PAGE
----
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satyesu
03-11-2015, 02:26 AM
I'm putting together a murder mystery in my Dungeons & Dragons game where a father beats his son to death and then soon after slashes up the body to make it look like a clawed monster in the back woods did it. Would the bruises form soon enough to still be on the body? If the slash was made along the bruising, would it show on the edges of the cut?

blacbird
03-11-2015, 02:43 AM
All bruising is pre-death. A body doesn't bruise after death. And any half-way competent medical examiner can easily determine if slashes or stabs are inflicted post-mortem.

caw

satyesu
03-11-2015, 02:51 AM
In an archived thread I found on Google someone said if blood pooled after death it would be similar to pre-mortem. The setting's tech level is too low for comparison to today's forensics.

jclarkdawe
03-11-2015, 03:18 AM
How dumb do you want the medical examiner?

Once the heart stops beating, blood flow ceases other than as a result of gravity. In a living body, blood will flow uphill and be forced out any cuts. In a dead body, you can get blood to flow out only through gravity, which is why hunters hang meat.

Any hunter or butcher can tell the difference.

Let's say a body is lying face up on the ground and dead. You slice across the stomach about an inch deep. If you then pull the skin open from the slice, you'll see very little if any blood. Normally, in a living human, this wound will bleed a lot.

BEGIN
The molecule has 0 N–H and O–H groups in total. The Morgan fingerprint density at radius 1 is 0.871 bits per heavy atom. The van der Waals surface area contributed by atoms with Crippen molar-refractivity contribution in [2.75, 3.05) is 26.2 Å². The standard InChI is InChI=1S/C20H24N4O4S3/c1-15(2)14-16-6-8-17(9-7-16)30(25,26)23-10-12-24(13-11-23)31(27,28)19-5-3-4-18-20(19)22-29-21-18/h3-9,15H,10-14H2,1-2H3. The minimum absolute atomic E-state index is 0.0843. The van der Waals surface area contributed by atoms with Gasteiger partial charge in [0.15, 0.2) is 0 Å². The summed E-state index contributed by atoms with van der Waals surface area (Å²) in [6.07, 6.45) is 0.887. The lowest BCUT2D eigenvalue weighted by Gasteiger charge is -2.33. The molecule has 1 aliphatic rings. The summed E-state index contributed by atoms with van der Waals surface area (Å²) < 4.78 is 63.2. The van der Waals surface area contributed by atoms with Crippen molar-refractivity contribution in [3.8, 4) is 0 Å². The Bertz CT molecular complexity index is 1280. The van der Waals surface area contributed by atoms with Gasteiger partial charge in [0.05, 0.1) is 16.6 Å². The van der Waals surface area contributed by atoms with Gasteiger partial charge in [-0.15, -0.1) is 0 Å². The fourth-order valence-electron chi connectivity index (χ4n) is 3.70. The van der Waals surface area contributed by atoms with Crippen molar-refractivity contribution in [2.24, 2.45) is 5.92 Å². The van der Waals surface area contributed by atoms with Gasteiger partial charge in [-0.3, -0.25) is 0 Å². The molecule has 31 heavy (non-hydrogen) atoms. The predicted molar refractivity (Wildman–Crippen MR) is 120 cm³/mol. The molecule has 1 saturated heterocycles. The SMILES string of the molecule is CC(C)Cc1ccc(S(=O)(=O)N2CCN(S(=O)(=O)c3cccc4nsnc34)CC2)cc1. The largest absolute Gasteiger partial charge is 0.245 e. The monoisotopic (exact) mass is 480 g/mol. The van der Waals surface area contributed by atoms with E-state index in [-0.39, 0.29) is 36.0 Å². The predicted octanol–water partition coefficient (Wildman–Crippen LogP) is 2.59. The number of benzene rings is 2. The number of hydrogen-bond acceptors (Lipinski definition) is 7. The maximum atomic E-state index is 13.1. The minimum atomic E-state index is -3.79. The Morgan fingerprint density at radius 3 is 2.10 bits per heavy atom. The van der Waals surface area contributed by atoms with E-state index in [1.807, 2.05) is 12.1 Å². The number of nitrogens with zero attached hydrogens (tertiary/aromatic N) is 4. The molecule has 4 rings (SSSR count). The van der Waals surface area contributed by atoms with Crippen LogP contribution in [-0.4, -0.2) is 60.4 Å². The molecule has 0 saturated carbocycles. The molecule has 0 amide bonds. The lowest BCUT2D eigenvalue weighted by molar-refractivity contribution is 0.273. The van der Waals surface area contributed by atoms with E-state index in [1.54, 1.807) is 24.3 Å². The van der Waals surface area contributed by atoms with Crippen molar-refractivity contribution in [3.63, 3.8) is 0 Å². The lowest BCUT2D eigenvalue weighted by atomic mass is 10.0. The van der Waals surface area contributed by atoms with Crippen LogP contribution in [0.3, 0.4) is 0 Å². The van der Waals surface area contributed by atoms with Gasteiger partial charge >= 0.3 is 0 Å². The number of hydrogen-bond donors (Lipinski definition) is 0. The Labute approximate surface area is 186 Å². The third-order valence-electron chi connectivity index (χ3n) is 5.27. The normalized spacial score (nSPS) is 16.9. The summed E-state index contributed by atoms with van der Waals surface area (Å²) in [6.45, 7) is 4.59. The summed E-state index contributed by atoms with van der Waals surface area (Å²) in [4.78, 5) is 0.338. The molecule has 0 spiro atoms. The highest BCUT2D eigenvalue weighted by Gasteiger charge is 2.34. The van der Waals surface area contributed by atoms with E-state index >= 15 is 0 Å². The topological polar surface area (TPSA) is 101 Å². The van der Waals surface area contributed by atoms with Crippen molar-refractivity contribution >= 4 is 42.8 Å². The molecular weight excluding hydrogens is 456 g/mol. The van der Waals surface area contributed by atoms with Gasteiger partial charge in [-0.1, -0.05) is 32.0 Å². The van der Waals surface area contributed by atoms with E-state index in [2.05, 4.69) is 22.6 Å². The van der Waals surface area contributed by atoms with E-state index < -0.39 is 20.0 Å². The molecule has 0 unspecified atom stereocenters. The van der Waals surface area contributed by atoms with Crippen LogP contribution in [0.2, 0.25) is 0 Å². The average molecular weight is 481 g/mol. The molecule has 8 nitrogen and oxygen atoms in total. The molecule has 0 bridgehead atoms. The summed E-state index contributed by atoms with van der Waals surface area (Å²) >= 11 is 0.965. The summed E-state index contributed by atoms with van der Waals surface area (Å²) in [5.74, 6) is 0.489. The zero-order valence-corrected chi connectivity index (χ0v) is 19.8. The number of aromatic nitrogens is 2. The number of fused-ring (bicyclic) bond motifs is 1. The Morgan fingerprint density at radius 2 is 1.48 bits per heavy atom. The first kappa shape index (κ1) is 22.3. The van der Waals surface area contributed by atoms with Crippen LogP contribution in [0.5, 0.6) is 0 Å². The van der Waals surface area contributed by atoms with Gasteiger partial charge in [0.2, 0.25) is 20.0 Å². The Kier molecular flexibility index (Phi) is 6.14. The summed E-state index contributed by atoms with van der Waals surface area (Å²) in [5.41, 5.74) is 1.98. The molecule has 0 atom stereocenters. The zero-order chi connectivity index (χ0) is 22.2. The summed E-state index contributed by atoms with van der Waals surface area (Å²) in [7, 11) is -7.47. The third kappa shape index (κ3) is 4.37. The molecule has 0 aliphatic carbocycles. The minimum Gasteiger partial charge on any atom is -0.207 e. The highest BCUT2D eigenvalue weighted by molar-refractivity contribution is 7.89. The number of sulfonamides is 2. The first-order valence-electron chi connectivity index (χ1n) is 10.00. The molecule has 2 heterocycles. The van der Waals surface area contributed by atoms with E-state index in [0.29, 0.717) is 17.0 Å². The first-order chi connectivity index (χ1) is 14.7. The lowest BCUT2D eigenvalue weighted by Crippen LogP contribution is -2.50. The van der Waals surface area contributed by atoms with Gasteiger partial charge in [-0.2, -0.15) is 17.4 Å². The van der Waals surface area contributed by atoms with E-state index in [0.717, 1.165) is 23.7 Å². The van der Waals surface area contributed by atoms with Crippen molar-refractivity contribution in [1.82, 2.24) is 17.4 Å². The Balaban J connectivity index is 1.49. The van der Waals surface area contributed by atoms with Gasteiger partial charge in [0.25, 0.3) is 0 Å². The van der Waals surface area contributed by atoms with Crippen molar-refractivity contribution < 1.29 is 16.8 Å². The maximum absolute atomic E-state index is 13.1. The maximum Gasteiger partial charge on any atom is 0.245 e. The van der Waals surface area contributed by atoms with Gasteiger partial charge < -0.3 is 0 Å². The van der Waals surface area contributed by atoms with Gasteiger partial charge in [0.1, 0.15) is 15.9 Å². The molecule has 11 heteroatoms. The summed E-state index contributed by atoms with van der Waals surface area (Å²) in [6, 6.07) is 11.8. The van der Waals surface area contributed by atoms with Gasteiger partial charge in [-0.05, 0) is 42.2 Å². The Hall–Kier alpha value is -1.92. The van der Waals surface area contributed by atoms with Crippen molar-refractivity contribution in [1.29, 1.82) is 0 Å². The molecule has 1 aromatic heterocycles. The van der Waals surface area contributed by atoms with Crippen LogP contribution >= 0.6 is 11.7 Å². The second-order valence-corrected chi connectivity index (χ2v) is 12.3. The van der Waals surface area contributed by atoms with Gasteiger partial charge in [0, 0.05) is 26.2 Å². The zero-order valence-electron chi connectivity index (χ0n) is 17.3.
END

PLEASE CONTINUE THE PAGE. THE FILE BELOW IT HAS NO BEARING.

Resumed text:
Bruising after death shows up by observing the damaged cells. There is again little or no blood that will be in the bruised area.

Even if you cut in an area where there will be bleeding from the pooled blood because of gravity, the flow will be markedly different than in a living human. Blood in a living human is at a pressure of 2.32 psi/1.55 psi (120/80). Gravity flow will be at less than 1.00 psi. In a dead body, it's going to ooze more than flow because of this lack of pressure.

Whoever said that post-mortem pooled blood would mimic pre-mortem blood in flow is either making a very qualified statement or doesn't know anything about autopsies.

Best of luck,

Jim Clark-Dawe

satyesu
03-11-2015, 03:32 AM
Thanks!

cornflake
03-11-2015, 06:39 AM
In an archived thread I found on Google someone said if blood pooled after death it would be similar to pre-mortem. The setting's tech level is too low for comparison to today's forensics.

Lividity and bruising are not at all the same.

There's also tissue damage, bruising or not, that'd likely be observable. As jack said, you'd have a heck of a dumb me to not be able to tell pre- from post-mortem.